When Lorraine DeBusk met William Gilcrease 22 years ago, he was a “shy little man with his shy little voice” who didn’t even look her in the eye.
The more they talked, the more DeBusk, who then worked as a teacher for gifted children for the Clark County School District, grew fond of Gilcrease. He taught her how to grow fig and pecan trees in the harsh Las Vegas weather and all about how to care for animals.
Gilcrease, a lifelong animal lover who founded the Gilcrease Nature Sanctuary and later co-founded a popular pick-and-pay orchard in northwest Las Vegas, died early Tuesday at the age of 98.
“Bill had a very inquisitive mind — he’s the closest thing I could say to being a humanitarian,” DeBusk said. “He was kind and generous. He would always want to talk about what we could do for this community. Ultimately, he wanted people to understand and appreciate animals, so that they wouldn’t be cruel to them.”
Gilcrease was a resident of Las Vegas since 1920, when he arrived with his parents, Elda and Leonard, and brother, Ted.
The Gilcreases were an early ranching family who had a tremendous influence in northwestern Las Vegas.
Shortly after arriving in Las Vegas, the family used Elda Gilcrease’s inheritance to purchase more than 900 acres — which included natural artisan springs, known as the Lower Tule Springs — to cultivate crops and raise livestock.
William Gilcrease founded the sanctuary in 1970, and with his brother founded the orchard in 1977. Both are vestiges of a Gilcrease land empire that peaked in the 1950s at more than 1,500 acres.
“If it wasn’t for the vision that Bill and his brother had, this orchard wouldn’t be here today for everyone in the community to enjoy,” said Mark Ruben, director of the orchard. “This is a place where children learn about where their food comes from, and it inspires them to grow their own. There isn’t any other one of this size that has this much variety and is open to the public.”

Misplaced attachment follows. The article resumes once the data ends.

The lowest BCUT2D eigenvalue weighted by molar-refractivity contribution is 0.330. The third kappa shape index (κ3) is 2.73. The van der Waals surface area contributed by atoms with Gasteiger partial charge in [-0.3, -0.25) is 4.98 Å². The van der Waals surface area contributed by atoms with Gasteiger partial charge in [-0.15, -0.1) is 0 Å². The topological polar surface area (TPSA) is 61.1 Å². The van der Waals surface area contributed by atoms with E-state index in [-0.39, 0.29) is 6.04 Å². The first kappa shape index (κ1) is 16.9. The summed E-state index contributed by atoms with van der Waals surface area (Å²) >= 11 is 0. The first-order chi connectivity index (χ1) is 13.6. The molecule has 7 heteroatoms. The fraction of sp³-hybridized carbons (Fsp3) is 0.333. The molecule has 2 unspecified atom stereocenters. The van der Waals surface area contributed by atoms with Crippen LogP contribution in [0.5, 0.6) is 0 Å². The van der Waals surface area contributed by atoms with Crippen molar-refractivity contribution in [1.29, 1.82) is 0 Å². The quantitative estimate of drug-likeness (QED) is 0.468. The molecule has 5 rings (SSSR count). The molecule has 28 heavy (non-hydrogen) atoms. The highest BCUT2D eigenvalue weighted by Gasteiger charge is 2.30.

While Ted Gilcrease, who died in 2003, showed a greater interest in farming, his brother loved animals, specifically the birds, said Sandra Salinas, board president of the sanctuary.
“His love for animals is what stood out the most,” she said. “He wanted to teach people to care for animals and become responsible pet owners. He loved every single one of them.”
Salinas said William Gilcrease loved animals so much that he became a vegetarian, opting for beets, pumpkins and other vegetables over meat.
His love for animals blossomed when he was 9, when William Gilcrease found an abandoned baby quail and took it home. That became the beginning of his lifelong interest in birds and his expertise in raising quail, according to the sanctuary’s website.
Salinas specifically remembers his fondness for Gambel’s quails, which are native to Southern Nevada.
DeBusk recalled how William Gilcrease would make a “funny and skittish” quail call and the quail would start to call out to him.
His other hobbies included oil painting and an interest in archaeology, he once found mammoth fossil bones, DeBusk added.
Over time, he became known in the northwest community as the person who would take in abandoned animals, she added. The sanctuary became a nonprofit in 1990 and is now home to more than 600 abandoned animals, including chickens, parrots, peacocks, ostriches, pigs, llamas, donkeys and a mule deer named Bambi.
A public viewing for William Gilcrease will be held from 2 to 6 p.m. Sunday at Palm Northwest Mortuary, 6701 N. Jones Blvd. Apache dancers are set to perform a special ritual to bless William Gilcrease as part of his final wish.
Public services will be held at 10 a.m. Monday at the chapel at Palm Northwest Mortuary, 6701 N. Jones Blvd., and a burial will follow at 11:30 a.m. at Bunkers Memory Gardens, 7251 W. Lone Mountain Road.
A public reception is planned from 1 to 4 p.m. at Gilcrease Nature Sanctuary, 8103 Racel Street.
He is survived by his adopted son, Oscar.
“He always wanted to leave the sanctuary as a legacy for family and children to learn about birds and other animals,” Salinas said. “I don’t think he realized how big of an impact he had on the Las Vegas community. Families come here from all over the valley.”